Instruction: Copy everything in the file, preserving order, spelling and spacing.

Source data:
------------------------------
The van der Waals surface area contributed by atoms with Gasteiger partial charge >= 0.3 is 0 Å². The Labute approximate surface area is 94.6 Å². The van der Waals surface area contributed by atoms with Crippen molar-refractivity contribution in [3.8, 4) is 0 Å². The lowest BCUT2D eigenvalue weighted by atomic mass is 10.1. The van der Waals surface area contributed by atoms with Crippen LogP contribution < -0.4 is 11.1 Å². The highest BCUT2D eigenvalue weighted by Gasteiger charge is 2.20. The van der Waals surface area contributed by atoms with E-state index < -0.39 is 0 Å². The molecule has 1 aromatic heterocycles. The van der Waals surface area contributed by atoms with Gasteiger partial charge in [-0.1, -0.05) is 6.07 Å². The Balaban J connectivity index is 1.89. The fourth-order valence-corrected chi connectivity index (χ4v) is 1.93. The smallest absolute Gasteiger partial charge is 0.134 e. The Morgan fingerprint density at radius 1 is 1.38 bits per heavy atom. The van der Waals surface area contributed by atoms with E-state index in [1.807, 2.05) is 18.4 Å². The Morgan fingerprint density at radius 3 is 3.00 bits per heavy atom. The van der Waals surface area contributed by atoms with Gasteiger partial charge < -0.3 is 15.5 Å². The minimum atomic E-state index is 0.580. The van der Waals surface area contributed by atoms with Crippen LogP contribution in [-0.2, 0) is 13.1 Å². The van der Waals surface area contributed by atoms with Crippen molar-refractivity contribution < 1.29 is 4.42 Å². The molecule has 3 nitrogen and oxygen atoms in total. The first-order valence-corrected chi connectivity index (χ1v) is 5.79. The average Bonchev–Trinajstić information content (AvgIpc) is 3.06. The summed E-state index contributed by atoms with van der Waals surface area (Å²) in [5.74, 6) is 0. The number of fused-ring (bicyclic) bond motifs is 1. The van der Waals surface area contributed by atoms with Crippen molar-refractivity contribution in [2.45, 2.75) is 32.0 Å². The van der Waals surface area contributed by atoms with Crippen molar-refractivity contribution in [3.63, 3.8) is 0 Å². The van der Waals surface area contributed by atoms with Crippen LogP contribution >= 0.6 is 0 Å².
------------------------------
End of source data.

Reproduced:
The van der Waals surface area contributed by atoms with Gasteiger partial charge >= 0.3 is 0 Å². The Labute approximate surface area is 94.6 Å². The van der Waals surface area contributed by atoms with Crippen molar-refractivity contribution in [3.8, 4) is 0 Å². The lowest BCUT2D eigenvalue weighted by atomic mass is 10.1. The van der Waals surface area contributed by atoms with Crippen LogP contribution < -0.4 is 11.1 Å². The highest BCUT2D eigenvalue weighted by Gasteiger charge is 2.20. The van der Waals surface area contributed by atoms with E-state index < -0.39 is 0 Å². The molecule has 1 aromatic heterocycles. The van der Waals surface area contributed by atoms with Gasteiger partial charge in [-0.1, -0.05) is 6.07 Å². The Balaban J connectivity index is 1.89. The fourth-order valence-corrected chi connectivity index (χ4v) is 1.93. The smallest absolute Gasteiger partial charge is 0.134 e. The Morgan fingerprint density at radius 1 is 1.38 bits per heavy atom. The van der Waals surface area contributed by atoms with E-state index in [1.807, 2.05) is 18.4 Å². The Morgan fingerprint density at radius 3 is 3.00 bits per heavy atom. The van der Waals surface area contributed by atoms with Gasteiger partial charge < -0.3 is 15.5 Å². The minimum atomic E-state index is 0.580. The van der Waals surface area contributed by atoms with Crippen LogP contribution in [-0.2, 0) is 13.1 Å². The van der Waals surface area contributed by atoms with Crippen molar-refractivity contribution < 1.29 is 4.42 Å². The molecule has 3 nitrogen and oxygen atoms in total. The first-order valence-corrected chi connectivity index (χ1v) is 5.79. The average Bonchev–Trinajstić information content (AvgIpc) is 3.06. The summed E-state index contributed by atoms with van der Waals surface area (Å²) in [5.74, 6) is 0. The number of fused-ring (bicyclic) bond motifs is 1. The van der Waals surface area contributed by atoms with Crippen molar-refractivity contribution in [2.45, 2.75) is 32.0 Å². The van der Waals surface area contributed by atoms with Crippen molar-refractivity contribution in [3.63, 3.8) is 0 Å². The van der Waals surface area contributed by atoms with Crippen LogP contribution >= 0.6 is 0 Å².